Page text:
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Social media allows anyone with an internet connection to connect with other people and participate online, but for people with a hearing, sight or mobility impairment, social media websites and applications are not always easy to use. New research by Media Access Australia examines the accessibility of the most popular social media tools and shares practical advice from users on how to overcome inaccessible features.

The Mobile Matters report by project coordinator Leo Fieldgrass details the findings from a year-long youth participatory action research and advocacy program that involved over 100 Melbourne VCAL students. The student researchers documented the challenges faced by them and their peers and made recommendations to industry for changes to better support young consumers.

Students from the Youth Advocates Project by the Brotherhood of St Laurence have a clear message for telcos and regulators: "We want you to understand what it's like to be a young mobile consumer: we don't just use mobiles for mucking about. We use them for jobs and shifts, school, parents, and emergencies".

This research marks an exciting new phase in ACCAN’s advocacy for a fairer and more competitive communications market. Using qualitative and quantitative methodologies, the research goes to the heart of consumer relationships with their telecommunications providers and looks at why decisions in the market so often result in issues down the track. It helps us to gain insights into two broad areas:How are consumers navigating the telecommunications market, specifically in relation to experiences with confusion, information overload, and determining value and risk, and how can they fare better?

The Mind the Gap report, authored by Dr. Linda Leung from the University of Technology Sydney, explores the experiences of refugees as communications consumers in Australia, and describes a trial education program aimed at developing higher level communications literacies during the settlement process.

This short report details the development of the Newell Network website, a growing community-based space that empowers individuals with complex communication needs and support organisations to share information about telecommunciations products that work for them. The reflections on the project from Novita Children's Services and partners are a valuable record of the collaborative potential in a web 2.0 approach to empowering people with disabilities.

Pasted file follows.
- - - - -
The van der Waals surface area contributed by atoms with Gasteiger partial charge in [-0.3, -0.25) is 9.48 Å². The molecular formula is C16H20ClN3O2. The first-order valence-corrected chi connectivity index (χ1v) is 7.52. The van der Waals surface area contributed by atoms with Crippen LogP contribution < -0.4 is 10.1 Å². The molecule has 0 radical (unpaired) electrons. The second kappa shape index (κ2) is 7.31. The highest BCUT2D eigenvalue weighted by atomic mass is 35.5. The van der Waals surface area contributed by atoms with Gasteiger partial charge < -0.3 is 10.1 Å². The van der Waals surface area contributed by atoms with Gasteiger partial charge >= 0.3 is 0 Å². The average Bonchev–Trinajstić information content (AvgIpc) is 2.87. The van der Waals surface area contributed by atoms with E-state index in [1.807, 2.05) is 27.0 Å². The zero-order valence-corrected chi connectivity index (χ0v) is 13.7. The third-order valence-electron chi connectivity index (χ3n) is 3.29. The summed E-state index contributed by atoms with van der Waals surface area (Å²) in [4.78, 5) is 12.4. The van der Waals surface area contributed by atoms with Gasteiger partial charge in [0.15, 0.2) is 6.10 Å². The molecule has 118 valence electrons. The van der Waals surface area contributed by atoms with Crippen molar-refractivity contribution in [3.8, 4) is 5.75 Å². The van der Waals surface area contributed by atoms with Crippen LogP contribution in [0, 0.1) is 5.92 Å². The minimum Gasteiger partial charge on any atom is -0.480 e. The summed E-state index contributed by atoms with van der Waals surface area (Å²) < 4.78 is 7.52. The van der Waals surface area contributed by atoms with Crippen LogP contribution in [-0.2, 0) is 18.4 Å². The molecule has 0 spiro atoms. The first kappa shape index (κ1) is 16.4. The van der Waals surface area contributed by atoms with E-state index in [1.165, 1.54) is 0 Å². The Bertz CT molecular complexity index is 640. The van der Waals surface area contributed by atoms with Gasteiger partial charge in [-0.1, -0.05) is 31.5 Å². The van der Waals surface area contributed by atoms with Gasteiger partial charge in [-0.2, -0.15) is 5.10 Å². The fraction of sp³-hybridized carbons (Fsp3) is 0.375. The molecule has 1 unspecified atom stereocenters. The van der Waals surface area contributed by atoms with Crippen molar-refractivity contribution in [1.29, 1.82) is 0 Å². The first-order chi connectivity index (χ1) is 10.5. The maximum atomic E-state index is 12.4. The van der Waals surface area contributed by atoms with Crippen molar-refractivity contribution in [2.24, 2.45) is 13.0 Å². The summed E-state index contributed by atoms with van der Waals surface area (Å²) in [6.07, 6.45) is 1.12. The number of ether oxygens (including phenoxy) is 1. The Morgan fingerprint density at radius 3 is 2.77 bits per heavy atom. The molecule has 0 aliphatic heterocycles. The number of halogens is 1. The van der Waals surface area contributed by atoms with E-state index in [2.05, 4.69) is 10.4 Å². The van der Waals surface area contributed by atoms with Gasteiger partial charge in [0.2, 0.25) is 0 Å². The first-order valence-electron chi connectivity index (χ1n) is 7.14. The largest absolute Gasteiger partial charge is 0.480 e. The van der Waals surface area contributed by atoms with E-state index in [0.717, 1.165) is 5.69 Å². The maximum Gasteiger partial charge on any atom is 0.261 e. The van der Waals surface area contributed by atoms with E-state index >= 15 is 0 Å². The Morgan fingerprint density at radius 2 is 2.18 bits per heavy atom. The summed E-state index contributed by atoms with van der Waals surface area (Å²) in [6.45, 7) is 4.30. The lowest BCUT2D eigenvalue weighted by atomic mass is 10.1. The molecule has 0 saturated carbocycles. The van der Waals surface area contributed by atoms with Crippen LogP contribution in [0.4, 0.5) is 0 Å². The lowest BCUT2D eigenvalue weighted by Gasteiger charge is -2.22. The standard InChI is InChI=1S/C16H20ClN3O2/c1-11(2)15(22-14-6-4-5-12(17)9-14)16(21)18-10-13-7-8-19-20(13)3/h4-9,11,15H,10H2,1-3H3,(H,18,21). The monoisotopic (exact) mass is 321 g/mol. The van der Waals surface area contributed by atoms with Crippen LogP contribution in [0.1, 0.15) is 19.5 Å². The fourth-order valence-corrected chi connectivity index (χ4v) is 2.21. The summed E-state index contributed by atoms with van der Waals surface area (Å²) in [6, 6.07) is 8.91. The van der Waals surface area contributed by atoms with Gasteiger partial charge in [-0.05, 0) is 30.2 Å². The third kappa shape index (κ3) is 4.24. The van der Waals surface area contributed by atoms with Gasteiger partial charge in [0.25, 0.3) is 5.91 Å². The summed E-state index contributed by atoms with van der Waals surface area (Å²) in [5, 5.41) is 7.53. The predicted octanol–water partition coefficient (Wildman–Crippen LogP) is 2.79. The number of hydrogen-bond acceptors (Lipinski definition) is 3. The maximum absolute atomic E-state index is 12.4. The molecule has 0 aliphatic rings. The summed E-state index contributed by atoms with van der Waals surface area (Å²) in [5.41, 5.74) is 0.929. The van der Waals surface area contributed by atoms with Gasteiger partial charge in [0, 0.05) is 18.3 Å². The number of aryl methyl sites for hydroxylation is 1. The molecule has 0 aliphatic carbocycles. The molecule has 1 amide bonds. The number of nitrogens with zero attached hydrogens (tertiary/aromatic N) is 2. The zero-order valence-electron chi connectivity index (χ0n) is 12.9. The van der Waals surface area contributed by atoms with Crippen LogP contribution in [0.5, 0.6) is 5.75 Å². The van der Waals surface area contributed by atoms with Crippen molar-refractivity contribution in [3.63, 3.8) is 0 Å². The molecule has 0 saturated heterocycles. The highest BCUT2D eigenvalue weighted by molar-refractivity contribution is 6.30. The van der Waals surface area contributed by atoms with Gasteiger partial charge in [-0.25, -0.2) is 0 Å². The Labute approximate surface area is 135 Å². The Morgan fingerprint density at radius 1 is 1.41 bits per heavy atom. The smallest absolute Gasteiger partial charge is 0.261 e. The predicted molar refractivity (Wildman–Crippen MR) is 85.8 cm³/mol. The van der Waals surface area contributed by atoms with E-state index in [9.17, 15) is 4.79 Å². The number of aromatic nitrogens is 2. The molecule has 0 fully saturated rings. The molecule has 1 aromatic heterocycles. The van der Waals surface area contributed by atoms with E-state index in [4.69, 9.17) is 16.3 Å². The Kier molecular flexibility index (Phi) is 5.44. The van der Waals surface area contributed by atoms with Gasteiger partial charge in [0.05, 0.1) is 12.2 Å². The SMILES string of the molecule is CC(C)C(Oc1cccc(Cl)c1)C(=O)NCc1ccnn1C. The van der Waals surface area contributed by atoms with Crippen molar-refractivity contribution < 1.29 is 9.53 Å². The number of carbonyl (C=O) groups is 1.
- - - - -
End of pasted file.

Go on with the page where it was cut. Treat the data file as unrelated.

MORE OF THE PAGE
Only one household out of 30 in the Kwale Kwale, Mungalawuru, and Imangara communities in Central Australia is connected to the internet.  

The Home Internet for Remote Indigenous Communities provides a baseline study of communication use in these three remote communities. It includes an overview of existing policies, demonstrating the significance of the intersection between communications and social policy for indigenous consumers living in remote communities.

The Another Barrier? report provides a snapshot of the challenges faced by not-for-profit organisations and the people they support in the Northern Rivers region of NSW. As Australia moves into the era of the digital economy and the National Broadband Network (NBN), not-for profits are increasingly finding themselves as brokers of phone and internet access for their clients who continue to struggle with the basics of availability, affordability, and accessibility of ICT.

Telecommunications and Deafblind Australians provides the results of a survey of 71 respondents experiencing deafblindness and is the first research of its kind in Australia to focus specifically on telecommunications access and usage. The research, conducted by Able Australia and supported by a grant from ACCAN, calls for better support for deafblind Australians to access the customised telecommunications solutions that are vital to their day-to-day lives.

Research by Council of the Ageing (WA) has found that very few senior women are going online due to a lack of skills, anxiety about technology, cybercrime fears and problems with service providers. A research-based qualitative study supported by a grant from ACCAN, Where do I Start? Female Seniors and the Internet documents the experiences of 50 women in Western Australian, some who had used the internet before and some who had not.

The Footscray Legal Community Centre (FCLC) together with ACCAN has released a report entitiled Taking Advantage of Disadvantage: Case studies of refugee and new migrant experiences in the communications market, finding that in many cases telcos are taking advantage of this already disadvantaged and highly vulnerable group.

Fair Go: Complaint Resolution for Digital Australia offers insights into challenges faced at a time of rapid changes to the digital environment. The Occasional Paper, written by John T.D. Wood, was commissioned by ACCAN in order to broaden and stimulate debate regarding external complaints resolution schemes.

The tragic events in Queensland have demonstrated many of the strengths and unfortunately some of the weaknesses of Australia’s emergency services and warnings systems. This report explores one important dimension of our emergency management framework, namely access to emergency services and emergency information by people who have a disability, particularly those who are Deaf or have a speech or hearing impairment.